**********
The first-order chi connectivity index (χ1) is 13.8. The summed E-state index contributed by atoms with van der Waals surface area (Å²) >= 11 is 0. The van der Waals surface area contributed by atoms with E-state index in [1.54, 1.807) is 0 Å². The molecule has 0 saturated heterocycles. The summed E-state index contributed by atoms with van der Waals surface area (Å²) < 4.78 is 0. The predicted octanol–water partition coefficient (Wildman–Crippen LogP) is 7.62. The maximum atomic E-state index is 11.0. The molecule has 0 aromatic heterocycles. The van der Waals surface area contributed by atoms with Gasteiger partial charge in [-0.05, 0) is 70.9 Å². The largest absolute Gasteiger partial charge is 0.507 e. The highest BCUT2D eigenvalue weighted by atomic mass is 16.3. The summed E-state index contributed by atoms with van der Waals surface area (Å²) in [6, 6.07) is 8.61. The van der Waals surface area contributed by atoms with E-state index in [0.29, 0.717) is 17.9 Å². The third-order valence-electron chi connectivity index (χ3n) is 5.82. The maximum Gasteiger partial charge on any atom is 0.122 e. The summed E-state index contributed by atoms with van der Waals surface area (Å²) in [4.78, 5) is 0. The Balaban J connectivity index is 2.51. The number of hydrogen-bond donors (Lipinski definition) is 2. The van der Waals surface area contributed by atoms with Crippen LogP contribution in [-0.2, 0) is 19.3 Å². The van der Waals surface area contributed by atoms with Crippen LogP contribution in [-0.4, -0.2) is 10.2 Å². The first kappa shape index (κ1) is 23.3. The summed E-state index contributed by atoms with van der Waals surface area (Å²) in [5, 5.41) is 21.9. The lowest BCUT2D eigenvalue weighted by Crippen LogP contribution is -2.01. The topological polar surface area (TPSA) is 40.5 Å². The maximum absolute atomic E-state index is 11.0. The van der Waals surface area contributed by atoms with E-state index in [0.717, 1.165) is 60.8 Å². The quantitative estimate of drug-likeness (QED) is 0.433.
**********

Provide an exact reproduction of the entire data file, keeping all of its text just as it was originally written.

The first-order chi connectivity index (χ1) is 13.8. The summed E-state index contributed by atoms with van der Waals surface area (Å²) >= 11 is 0. The van der Waals surface area contributed by atoms with E-state index in [1.54, 1.807) is 0 Å². The molecule has 0 saturated heterocycles. The summed E-state index contributed by atoms with van der Waals surface area (Å²) < 4.78 is 0. The predicted octanol–water partition coefficient (Wildman–Crippen LogP) is 7.62. The maximum atomic E-state index is 11.0. The molecule has 0 aromatic heterocycles. The van der Waals surface area contributed by atoms with Gasteiger partial charge in [-0.05, 0) is 70.9 Å². The largest absolute Gasteiger partial charge is 0.507 e. The highest BCUT2D eigenvalue weighted by atomic mass is 16.3. The summed E-state index contributed by atoms with van der Waals surface area (Å²) in [6, 6.07) is 8.61. The van der Waals surface area contributed by atoms with E-state index in [0.29, 0.717) is 17.9 Å². The third-order valence-electron chi connectivity index (χ3n) is 5.82. The maximum Gasteiger partial charge on any atom is 0.122 e. The summed E-state index contributed by atoms with van der Waals surface area (Å²) in [4.78, 5) is 0. The Balaban J connectivity index is 2.51. The number of hydrogen-bond donors (Lipinski definition) is 2. The van der Waals surface area contributed by atoms with Crippen LogP contribution in [-0.2, 0) is 19.3 Å². The van der Waals surface area contributed by atoms with Crippen LogP contribution in [-0.4, -0.2) is 10.2 Å². The first kappa shape index (κ1) is 23.3. The summed E-state index contributed by atoms with van der Waals surface area (Å²) in [5, 5.41) is 21.9. The lowest BCUT2D eigenvalue weighted by Crippen LogP contribution is -2.01. The topological polar surface area (TPSA) is 40.5 Å². The maximum absolute atomic E-state index is 11.0. The van der Waals surface area contributed by atoms with E-state index in [0.717, 1.165) is 60.8 Å². The quantitative estimate of drug-likeness (QED) is 0.433.